I’ve always been a science person. I remember reading Popular Mechanics and doing science projects when I was still in elementary school. When my neighbor received a really nice telescope as a Christmas gift, we were out in the freezing New York City weather trying to view the rings of Saturn. This was way before telescopes had GPS and finder devices, so it took considerable effort to find and focus the telescope on our target.
There was something about the scientific method, trial and error, and making progress in solving a problem or advancing knowledge that really appealed to me.
My love for photography led to my brother and I building a darkroom in our bedroom. We had a really nice Omega B-22 enlarger with Nikon lens. Our trays of chemicals were placed on a 18″ x 6″ piece of 3/4″ plywood on top of two matching bookcases. We washed our prints in a tray attached to the bathtub faucet. We learned how to do black & white film processing and enlarging by reading materials from the Queensborough Public Library.
Many of our fellow Boomers in Bell Park Manor Terrace were also into science and math. We had some truly exceptional student minds around us. Many went on to careers in biomedicine, chemistry, nuclear energy, early computer science and engineering.
Later, when I became involved in sci-tech publishing, the notions of peer-review and bodies of knowledge became extensions of these earlier experiences. Thinking back, it was common in the sciences for individuals or groups of scientists to be working on similar discoveries almost simultaneously. This was long before the global connectivity we know today.
For example, Edison and Tesla both worked on electrical circuits in the 1880s. While the well-known “war” of AC vs. DC put them at odds, it is clear both men advanced the emerging body of knowledge in electrical engineering.
Before electronic publishing, the peer-reviewed world of print scholarly publishing enabled scientists to conduct manual literature searches to see what others were working on. Practitioners, students and academic faculty would all contribute to what make up humankind’s advancing knowledge. While there was certainly room for disagreement, the foundation of hypotheses, scientific methodology, data collection and reporting were not disputed. To contribute to the discipline-specific bodies of knowledge require you play by the rules.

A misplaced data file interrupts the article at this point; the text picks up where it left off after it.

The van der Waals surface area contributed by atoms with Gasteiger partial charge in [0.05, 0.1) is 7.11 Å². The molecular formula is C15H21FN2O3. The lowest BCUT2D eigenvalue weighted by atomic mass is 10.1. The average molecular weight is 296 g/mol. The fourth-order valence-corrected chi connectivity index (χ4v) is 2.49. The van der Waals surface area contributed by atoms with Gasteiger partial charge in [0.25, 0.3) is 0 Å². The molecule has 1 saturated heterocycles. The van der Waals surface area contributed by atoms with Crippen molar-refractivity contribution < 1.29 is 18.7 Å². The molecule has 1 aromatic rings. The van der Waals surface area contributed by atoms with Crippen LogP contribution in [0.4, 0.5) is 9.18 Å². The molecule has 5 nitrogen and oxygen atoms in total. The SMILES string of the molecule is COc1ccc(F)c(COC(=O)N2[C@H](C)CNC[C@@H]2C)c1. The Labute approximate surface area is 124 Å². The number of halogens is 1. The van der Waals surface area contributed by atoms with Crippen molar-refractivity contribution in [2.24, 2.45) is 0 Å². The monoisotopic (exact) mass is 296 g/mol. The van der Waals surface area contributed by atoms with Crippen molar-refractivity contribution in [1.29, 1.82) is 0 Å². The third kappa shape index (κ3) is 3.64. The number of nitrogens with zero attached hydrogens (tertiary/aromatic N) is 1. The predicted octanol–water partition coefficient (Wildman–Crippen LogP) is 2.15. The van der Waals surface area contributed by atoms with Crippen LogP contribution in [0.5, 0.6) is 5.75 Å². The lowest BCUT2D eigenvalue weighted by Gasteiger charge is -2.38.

In all of this the role of the U.S. Government was one of leader. As corporations shied away from the expense of fundamental research driven by the profit motive, the government often stepped in to pay for what needed to be done.
One of my earliest powerful memories was when the Russians beat the United States into space with the launch of the Sputnik satellite on October 4, 1957. I remember walking to P.S. 33 when one of my friends said, “did you hear the Russians launched a satellite into space last night?” I felt like I’d been punched in the stomach, as this was my first experience of the United States not being first in a scientific milestone.
After this event, the United States government created NASA and began to put a lot of funding into the “handling of scientific and technical information.” R&D was seen as a major strategy for how we could accelerate our development of needed aerospace and defense technologies. Ironically, this event and the early spending by the government, eventually led to the contract where the Lockheed Information Systems group developed the initial NASA-RECON database of aerospace literature. This early online database could be accessed by all NASA locations. The RECON software went on to become Dialog, recognized worldwide as a pioneer in online information retrieval. My 14 years at Dialog was the most formative part of my entire career.
The work of the U.S. Government in publishing has a long and distinguished history. Government Documents were an important part of many libraries’ way before online access. In the online world, the early work of the National Library of Medicine (NLM), the National Technical Information Service (NTIS) and the Educational Resources Information Center (ERIC) are all given due credit in creating and developing the world of online information retrieval.
For example, NLM produced and provided access to the world’s leading resource of medical literature, known as MEDLINE (now PubMed). This work, including the use of a specialized medical vocabulary (MeSH – Medical Subject Headings) set standards for a comprehensive global research tool and for descriptive indexing (“information about information”) decades before the term metadata appeared in the more contemporary online world. NLM would revise and update this vocabulary constantly to be in-sync with the rapidly moving world of medical research. They would require their online vendors “re-load” the vocabulary and complete database each year to reflect these updates. This was a major project of the technical teams at Dialog every year.
With this background, it is very hard to watch the decline of scientific leadership by the U.S. Government. The agencies that work in the science disciplines seem to be under attack, and this is not an argument about subtle points of science. This onslaught shows a lack of respect for the definition of knowledge and truth that has developed over centuries, and I don’t feel I’m overstating the problem.
It is hard to imagine how any individual would not respect how the United States helped lead the world to higher truth via encouraging the development and distribution of information that benefits all. In the long haul, science always wins.